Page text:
Why does there continue to be so much resistance to go green when more than ample evidence shows that businesses are benefiting and consumers want it?

Two studies that have come across my desktop in the past week show that, contrary to the belief of many chambers of commerce across this country, if the tide isn’t at least turning, we may reach a tipping point in the near future.

The first, a very recent study just released by major US marketing and branding agency BBMG shows that consumers want more than just promises from companies when it comes to green marketing. This should come as a shock to no one. Their Conscious Consumer Report, released November 6, reveals that:

“In a world of green clutter, conscious consumers expect companies to do more than make eco-friendly claims. They demand transparency and accountability across every level of business practice. Avoiding the green trap means authentically backing your words with socially responsible actions.”
–Raphael Bemporad, founding partner of BBMG.

It’s refreshing to see what many of us who consider ourselves “conscious consumers” believe reflected in this study by a reputable firm. The bottom line, the study points out to “business leaders and marketers looking to ride the green wave:

“either back your eco-friendly words with socially responsible actions or risk backlash.”

Refreshing because so many of us feel helpless about the impact we make with our purchasing decisions. Not sure where that report is, but it’s a response I hear from so many “conscious consumers”—from friends and family to some I work with professionally, and something I know I feel when the choices to make meaningful impacts through purchasing decisions seem so slim.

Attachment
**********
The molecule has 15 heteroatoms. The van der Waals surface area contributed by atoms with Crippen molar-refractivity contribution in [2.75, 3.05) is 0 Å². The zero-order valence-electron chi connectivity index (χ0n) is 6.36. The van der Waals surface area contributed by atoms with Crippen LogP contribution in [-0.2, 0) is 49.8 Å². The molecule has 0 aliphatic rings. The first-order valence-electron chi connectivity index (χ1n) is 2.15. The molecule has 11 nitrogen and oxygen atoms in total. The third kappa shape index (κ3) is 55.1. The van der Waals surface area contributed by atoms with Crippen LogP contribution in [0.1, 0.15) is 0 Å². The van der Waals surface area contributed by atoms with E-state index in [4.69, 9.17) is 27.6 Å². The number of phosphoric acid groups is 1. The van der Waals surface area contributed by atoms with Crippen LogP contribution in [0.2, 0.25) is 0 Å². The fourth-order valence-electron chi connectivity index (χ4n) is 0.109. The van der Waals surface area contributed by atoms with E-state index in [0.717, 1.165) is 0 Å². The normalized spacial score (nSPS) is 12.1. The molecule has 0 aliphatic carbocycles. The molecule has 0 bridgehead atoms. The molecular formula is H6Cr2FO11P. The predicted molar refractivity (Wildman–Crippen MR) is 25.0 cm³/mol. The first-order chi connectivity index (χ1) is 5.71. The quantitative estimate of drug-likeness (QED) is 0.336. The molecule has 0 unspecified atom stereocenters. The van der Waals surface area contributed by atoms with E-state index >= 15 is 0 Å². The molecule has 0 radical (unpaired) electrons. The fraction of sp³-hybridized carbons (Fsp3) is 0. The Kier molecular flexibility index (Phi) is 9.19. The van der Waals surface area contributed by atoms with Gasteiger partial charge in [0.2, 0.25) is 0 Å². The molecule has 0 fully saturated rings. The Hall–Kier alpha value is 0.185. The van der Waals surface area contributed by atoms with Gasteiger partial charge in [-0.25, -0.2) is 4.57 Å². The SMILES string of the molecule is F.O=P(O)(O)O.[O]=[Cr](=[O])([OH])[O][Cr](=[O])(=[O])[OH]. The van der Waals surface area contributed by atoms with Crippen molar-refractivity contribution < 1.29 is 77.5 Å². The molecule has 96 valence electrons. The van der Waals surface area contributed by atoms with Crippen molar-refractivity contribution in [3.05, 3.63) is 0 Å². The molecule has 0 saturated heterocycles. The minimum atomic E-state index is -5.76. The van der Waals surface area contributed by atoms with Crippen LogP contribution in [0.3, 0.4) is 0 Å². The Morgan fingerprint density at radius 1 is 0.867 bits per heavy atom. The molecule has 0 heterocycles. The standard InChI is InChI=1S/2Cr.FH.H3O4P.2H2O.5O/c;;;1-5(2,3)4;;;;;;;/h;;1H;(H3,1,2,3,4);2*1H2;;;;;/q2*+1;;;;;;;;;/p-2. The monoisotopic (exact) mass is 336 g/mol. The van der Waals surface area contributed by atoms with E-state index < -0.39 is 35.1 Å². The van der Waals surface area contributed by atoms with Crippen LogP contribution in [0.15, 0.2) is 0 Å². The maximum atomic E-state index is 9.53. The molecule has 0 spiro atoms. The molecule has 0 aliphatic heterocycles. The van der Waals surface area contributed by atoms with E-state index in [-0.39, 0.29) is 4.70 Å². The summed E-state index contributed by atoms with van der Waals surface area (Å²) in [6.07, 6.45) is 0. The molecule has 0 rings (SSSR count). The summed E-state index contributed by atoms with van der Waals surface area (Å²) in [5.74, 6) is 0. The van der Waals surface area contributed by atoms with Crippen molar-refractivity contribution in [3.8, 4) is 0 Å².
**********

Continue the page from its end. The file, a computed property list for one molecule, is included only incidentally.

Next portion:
The second study, released this week by the Palo Alto-based nonprofit research group Next 10, suggests just the opposite of what so many California businesses cried when the California Assembly debated global warming legislation last fall. According to a November 16 Greenwire story,

“…business groups charged that capping California’s greenhouse gases would wreck the economy,” and “Companies would flee to states and countries with less burdensome climate regulations and California’s gross domestic product would plummet, the California Chamber of Commerce warned.”

But Next 10 found that 14 months after Governor Schwarzenegger signed A.B. 32 into law, the results have been much more in line with what environmentalists would hope for and what business leaders should promote as the real reasons for greenhouse gas-reducing legislation.

California A.B. 32 is known as the Global Warming Solutions Act and it “requires California’s electric utilities and other major industries to reduce emissions of carbon dioxide and other heat-trapping gases 25 percent by 2020,” according to the Greenwire story.

Here is some of what the Next 10 report found:

• According to federal data, California already has the second-lowest CO2 emissions per capita while generating the tenth-highest GDP per capita in the nation.

• Since 1990, “green” business establishments in the state have grown by 84 percent and employment has doubled.

• 36 percent of U.S. venture capital investments last year went to California-based companies, and the state’s VC investment share is up from 6 percent in 2001.

From my perspective, the resistance comes from fear. Fear of change. Fear of the unknown. Fear of failure. So much of our country’s id today is based on fear. It’s been bred into us by our own government and media. Fear motivates and fear sells. Sad but true.

On the flip side, we are a strong country. I’m not talking about our military might or the strength that comes from our right to bear arms. I’m talking about the strength that comes from our country’s founding on the belief of manifest destiny. (Now, I’m not saying that manifest destiny was necessarily right, but it has engendered Americans with a will to not only survive, but to thrive.) So let’s take that bull by the horns, people, and figure out how to do this thing right. Demand that businesses do the right thing for the planet, its people and themselves. Because it’s not just “for the environment,” it’s for humanity.